Marianne has received many accolades recently and so we approached our meal with great expectations and the hope that this would be another restaurant to add to our list of places to return to. Did it measure up? Well, first of all we were quite taken aback by the intimate size of the dining room even though we knew there only 14 covers, and for us that number seemed to be stretching it, and even smaller was the kitchen, which was more like a cubby hole with a couple of ovens and hot plates, requiring the chefs (one of whom had previously worked at the three-star Hertog Jan in Bruges) to move round each other in a well-rehearsed pattern if anything meaningful was to be produced on time for service and is clearly the reason for there being no alternative to the set menu. It also meant that a minimum of front-of-house staff was necessary. Something else that we found unusual was a practice that more restaurants should think about following - if you add the amuse-bouche and the pre-dessert to the menu dishes, the advertised 6-course menu could actually be claimed to be 8 courses, which would actually make the price setting more realistic. A trio of canapés, truffle popcorn, creamy vegetable soup and chickpea paneer preceded a sort of pre-amuse-bouche in the form of what was announced to us as white fish brandade, a dish which would normally be cod but my wife thought that it might be something else. The amuse-bouche proper was a combination of sticky candied pecans and parsnip foam with slightly tart apple and provided a perfect demonstration of the balance of flavour and texture that chef is very keen on and which marked out most of the remaining dishes; it was again demonstrated admirably by a dish of Cerney Ash cheese, tomato gelée, sharpish turnip, a touch of lemon sorrel and lovely French smoked eel. Braised artichoke and artichoke crisps followed in a bagna cauda which could have done with more anchovy but was enhanced by a sprinkling of hazelnuts. Lobster is always a favourite with us, and the olive oil poached native lobster, served cool, with carrot discs and purée went down very well, but the dish of the evening was the tender, tasty Gloucestershire muntjac perched on perfect cavolo nero along with pear purée and sichuan spice. We were less than impressed though with the cheese course, an unconvincing Suffolk “brie” with black truffle, and the pre-dessert, medlar and persimmon mousse with pomegranate seeds did not really cleanse the palate. Happily the chocolate soufflé, quince sorbet and crème de cassis ganache came up trumps, and the petits fours were fine. Areas where things could have been better - even the less expensive wine flight did not represent good value, there was a minimum of interaction with the waiting staff (although this was far from the case when we met the chefs in the kitchen), and the lack of buzz in such an intimate space was surprising. Unfortunately the wow factor was largely lacking, so our hopes were not realised.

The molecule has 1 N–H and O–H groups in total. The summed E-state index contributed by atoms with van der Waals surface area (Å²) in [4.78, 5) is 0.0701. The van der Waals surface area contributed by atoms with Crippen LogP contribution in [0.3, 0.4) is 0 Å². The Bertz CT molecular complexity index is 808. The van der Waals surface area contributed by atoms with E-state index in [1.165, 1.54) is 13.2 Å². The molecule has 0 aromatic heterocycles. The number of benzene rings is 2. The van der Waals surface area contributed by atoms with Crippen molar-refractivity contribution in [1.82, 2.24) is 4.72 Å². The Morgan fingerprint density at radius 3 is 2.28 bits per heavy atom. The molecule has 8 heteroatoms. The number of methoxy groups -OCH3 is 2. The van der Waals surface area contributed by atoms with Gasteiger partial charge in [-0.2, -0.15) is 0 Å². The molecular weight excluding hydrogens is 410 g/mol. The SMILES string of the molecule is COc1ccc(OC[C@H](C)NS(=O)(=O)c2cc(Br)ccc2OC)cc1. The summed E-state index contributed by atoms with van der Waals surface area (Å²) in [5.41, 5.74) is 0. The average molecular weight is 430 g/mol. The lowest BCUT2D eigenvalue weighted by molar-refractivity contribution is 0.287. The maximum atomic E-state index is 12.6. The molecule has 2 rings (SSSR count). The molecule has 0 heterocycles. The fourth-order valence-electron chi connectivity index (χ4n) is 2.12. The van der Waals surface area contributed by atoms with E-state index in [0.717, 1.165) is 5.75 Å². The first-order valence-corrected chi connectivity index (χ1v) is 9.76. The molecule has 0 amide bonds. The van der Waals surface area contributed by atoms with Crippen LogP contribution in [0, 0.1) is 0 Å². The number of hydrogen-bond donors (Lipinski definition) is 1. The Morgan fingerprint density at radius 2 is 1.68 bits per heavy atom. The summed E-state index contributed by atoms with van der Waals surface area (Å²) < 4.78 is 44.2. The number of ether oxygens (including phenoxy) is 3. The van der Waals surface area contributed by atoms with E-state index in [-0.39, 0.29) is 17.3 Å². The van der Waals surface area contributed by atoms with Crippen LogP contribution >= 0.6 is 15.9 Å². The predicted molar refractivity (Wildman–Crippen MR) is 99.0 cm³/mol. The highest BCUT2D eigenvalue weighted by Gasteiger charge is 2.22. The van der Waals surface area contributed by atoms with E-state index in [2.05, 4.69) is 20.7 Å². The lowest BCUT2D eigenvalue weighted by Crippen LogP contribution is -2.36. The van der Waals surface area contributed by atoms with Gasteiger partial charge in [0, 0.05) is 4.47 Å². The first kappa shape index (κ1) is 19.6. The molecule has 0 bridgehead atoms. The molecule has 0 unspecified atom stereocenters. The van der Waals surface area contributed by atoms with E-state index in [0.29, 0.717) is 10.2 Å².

Westbourne Park (or, if you’re generous, the borders of Notting Hill) is perhaps not the most obvious location for many Londoners ever to consider visiting. But for those in search of fine dining experiences, make no doubt, there are some very exciting things happening here. Beyond the ever-sublime Ledbury, just five streets away lies Marianne, a small yet beautiful restaurant. And by small, I mean really small. There are just 14 covers here and this makes for an exceptionally intimate experience. In some ways, being at Marianne is akin to being in someone’s house, cosy and welcoming. Indeed, with cooking this good, one would never even need to leave home. Our senses were assailed on the moment of entering by a lovely sensation of truffles and this ingredient proved pervasive throughout our meal. On being seated, we were given some truffled popcorn – simple yet effective and remarkably flavoursome – with our pre-dinner glass of champagne. My comrade and I opted for the tasting menu and it was a delight to see not only a broad range of culinary options deployed, but also that vegetarians were in no sense treated here as second-class citizens (good news for my comrade). Indeed, a quick survey of the restaurant’s website shows the vegetarian menu listed here before the omnivorous one. We both began our meals with home-made linguine with (more) truffles. The melt-in-your-mouth taste sensation was close to perfection and set the bar high for the rest of the meal. Fortunately, it was comfortably met and the eponymous Marianne (who also made the welcome effort to come out and chat with all the diners) showed her clear dexterity with fish, game, vegetables and desserts. We noted too that the dishes were just about the right size: enough to enjoy experience, but not so much that the subsequent ones could also not be enjoyed. Being continually sated and also excited about what next was to come is a rare but welcome combination. To finish with the plaudits, it is worth adding that the paired wines were also interesting, with good geographic diversity, and presented with genuine enthusiasm. We left incredibly pleased (notwithstanding the somewhat lighter wallet – but it was worth every penny) and will be returning.